Graham Hancock

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Anonymous

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#1
[Emp editL This is the main Hancock thread - see this one for discussion of his Supernatural book:

www.forteantimes.com/forum/viewtopic.php?t=25629 ]

Watched a TV programme about Graham Hancock's theories concerning pre-ancient civilizations that he believes built the pyramids, lived in Atlantis, had extraterrestrial origins and prophesied a global calamity to hit us in the (guess what) near future.
That's the long and short of it, anyway. I remember reading his "Fingerprints of The Gods" book and putting it down very disappointed. My conclusions (please note, I am not an archaeologist and know very little about ancient civilizations) were:

1. He's saying nothing that Von Daniken and others like him didn't say.

2. Like his speculative predecessors, he gives us no more answers.

3. Many of the Ooparts (out of place artifacts) are simply NOT spaceships. For example, one famous little stone carving looks like a spacecraft because its "wings" are at the base of its body, not the top, like a bird. This piece is merely a stone rendering of a fish - not a bird. I've seen the fish and the artifact is a perfect copy.

4. The Nazca lines - what are they? "Don't know" seems to equate to alien landing strips. Same goes for those Inca paintings that look like a pilot inside a cockpit.

5. A slipping of the earths surface (15000 years ago, I can't quite remember) buried all evidence of this superb race of civilized teachers. These same people, that were wiped out by ice falling from the North Pole, flew around in spaceships, built the pyramids, Stone Henge, you name it; but were taken totally and completely by surprise and obliterated as a result.

Does the ancient world really contain such magnificent mysteries? What, if anything remains unsolved, as far as ancient historical feats go (pyramid building and the like)?

Let's cut through all the BS, and get some facts before the nonsense buries us all, or would that be the coming ice age - I better go check my Aztec astronaut superclock, scratch myself some pointless spider lines and get my levitating megalith gear ready!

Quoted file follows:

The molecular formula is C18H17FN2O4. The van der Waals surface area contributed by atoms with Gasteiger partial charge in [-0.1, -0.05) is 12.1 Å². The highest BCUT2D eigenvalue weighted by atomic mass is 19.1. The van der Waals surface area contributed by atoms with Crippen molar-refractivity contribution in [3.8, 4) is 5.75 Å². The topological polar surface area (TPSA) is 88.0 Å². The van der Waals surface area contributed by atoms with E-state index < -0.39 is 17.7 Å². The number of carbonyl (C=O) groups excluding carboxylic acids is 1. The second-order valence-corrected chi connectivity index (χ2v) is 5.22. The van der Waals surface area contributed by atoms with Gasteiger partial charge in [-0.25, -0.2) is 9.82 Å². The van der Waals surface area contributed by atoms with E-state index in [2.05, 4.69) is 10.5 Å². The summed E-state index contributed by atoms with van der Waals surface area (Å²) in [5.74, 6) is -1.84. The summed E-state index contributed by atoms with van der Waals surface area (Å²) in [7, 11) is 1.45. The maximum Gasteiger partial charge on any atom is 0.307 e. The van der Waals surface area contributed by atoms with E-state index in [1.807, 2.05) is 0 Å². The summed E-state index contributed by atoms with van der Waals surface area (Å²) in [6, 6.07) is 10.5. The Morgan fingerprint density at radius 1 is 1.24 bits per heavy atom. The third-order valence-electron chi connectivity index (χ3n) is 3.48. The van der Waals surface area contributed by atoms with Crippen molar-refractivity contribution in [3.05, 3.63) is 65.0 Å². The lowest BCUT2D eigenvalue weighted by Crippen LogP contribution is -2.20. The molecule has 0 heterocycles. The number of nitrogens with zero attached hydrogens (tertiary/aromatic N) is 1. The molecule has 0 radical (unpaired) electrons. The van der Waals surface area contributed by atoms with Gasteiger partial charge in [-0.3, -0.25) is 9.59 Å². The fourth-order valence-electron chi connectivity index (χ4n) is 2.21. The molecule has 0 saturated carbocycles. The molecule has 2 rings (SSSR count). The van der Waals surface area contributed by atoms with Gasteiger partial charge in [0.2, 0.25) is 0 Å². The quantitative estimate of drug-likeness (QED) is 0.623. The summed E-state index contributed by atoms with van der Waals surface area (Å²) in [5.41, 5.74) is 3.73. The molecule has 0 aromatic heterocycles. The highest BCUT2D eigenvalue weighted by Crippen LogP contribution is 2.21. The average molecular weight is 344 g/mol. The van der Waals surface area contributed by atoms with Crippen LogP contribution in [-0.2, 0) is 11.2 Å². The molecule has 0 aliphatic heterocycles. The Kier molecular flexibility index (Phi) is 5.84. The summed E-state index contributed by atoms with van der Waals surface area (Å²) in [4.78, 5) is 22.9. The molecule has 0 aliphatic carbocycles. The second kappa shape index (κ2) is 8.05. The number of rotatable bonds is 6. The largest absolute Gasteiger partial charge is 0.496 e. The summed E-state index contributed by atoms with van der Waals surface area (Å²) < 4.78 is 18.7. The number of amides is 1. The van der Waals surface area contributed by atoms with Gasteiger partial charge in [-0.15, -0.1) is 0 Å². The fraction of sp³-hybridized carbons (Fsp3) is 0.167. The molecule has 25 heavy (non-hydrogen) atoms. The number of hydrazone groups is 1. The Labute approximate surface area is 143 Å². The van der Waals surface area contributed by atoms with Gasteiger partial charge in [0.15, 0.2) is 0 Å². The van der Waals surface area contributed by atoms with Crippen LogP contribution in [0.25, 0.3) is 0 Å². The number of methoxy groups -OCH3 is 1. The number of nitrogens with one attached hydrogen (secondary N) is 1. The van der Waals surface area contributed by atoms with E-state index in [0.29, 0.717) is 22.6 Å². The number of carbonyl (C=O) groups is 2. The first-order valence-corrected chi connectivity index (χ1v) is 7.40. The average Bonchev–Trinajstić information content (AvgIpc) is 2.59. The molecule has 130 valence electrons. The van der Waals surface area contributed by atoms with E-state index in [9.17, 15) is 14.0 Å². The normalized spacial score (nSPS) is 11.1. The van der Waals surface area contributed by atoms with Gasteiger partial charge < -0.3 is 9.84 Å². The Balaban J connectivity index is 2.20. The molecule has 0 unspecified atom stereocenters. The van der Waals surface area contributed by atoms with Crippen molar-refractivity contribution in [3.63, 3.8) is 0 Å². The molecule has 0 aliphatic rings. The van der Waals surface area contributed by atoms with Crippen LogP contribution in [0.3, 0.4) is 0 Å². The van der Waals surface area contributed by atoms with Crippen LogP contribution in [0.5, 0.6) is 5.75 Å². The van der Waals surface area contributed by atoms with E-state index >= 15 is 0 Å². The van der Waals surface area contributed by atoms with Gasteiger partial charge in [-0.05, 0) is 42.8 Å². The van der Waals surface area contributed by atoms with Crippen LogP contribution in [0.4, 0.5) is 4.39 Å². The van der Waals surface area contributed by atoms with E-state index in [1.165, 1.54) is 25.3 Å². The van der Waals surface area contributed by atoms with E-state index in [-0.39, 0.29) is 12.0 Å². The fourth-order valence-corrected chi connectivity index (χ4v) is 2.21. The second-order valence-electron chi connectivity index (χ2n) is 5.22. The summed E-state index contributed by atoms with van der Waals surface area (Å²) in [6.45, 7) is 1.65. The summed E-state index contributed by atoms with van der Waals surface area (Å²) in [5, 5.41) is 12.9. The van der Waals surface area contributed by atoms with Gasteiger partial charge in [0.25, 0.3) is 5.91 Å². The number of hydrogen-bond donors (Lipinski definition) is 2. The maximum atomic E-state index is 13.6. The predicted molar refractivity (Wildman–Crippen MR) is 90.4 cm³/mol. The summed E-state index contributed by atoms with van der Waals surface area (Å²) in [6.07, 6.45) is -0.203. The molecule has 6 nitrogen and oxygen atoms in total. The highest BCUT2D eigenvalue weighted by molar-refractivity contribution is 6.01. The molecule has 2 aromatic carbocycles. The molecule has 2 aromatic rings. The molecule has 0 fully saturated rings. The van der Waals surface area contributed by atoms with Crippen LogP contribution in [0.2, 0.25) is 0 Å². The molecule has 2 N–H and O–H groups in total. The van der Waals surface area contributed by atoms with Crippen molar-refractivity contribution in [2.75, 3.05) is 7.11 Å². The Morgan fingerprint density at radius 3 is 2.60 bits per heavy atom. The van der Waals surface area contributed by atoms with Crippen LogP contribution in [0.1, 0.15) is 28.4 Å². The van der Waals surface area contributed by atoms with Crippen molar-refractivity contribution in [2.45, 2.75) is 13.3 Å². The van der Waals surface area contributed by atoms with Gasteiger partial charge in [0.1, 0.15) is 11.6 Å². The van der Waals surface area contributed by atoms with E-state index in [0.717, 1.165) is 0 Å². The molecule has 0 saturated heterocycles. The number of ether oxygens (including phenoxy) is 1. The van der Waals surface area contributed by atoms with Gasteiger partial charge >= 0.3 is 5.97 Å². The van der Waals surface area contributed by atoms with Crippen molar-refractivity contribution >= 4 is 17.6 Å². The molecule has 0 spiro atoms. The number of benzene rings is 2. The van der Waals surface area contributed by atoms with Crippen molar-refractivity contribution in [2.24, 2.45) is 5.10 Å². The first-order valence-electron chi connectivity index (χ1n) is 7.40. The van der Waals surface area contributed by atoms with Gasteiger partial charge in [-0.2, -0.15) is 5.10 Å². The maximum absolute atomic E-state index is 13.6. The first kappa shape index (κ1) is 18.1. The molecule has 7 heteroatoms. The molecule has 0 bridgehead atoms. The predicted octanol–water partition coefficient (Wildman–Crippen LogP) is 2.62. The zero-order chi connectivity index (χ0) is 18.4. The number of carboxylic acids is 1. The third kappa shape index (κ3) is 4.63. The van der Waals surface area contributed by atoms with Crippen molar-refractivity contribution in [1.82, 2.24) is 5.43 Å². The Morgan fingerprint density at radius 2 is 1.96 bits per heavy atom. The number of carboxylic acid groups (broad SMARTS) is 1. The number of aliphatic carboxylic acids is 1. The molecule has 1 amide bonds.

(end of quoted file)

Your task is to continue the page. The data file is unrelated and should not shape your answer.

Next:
rynner2

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#2
I guess that must have been an old programme. His most recent series shown on TV here was about ancient civilizations, most of which were submerged when sea levels rose after the last Ice Age, but there were no ancient astronauts or other extreme stuff. (See the Flooded Kingdoms thread for comments -Flooded Kingdoms )
 

harlequin2005

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#4
Was GH ever hung up with Ancient Astronauts? I thought that was more ALford and Stitchen's bag... Hankcock seems more vedic than that

8¬)
 

intaglio

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#5
I've just read the book and posted a review in another thread. Basically it is weak except that the innundation data he obtained makes fascinating reading. Unfortunately for him the best evidence of paleocivilisations was obtained after printing by the discoveries off the Indian/Pakistan coast in the Gulf of Cambay.
 
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Anonymous

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#6
Gotta say that the association made with Von Daniken is unfair. Almost every curical piece of evidence that Von Dankien mentioned was later debunked by none other than Colin Wilson.

Where as Hancock does engage in speculation that often is tenuous ast best, his evidence is generally good, with the exception of the constellation Drak0 (The Dragon?) in the temples of Ankor Wat.

However, I think in his new series about the flood, his basic hypothesis is sound and the Indian Shelf discoveries are truly amazing. And I would have to say that the series is presented by a much chastened Hancock.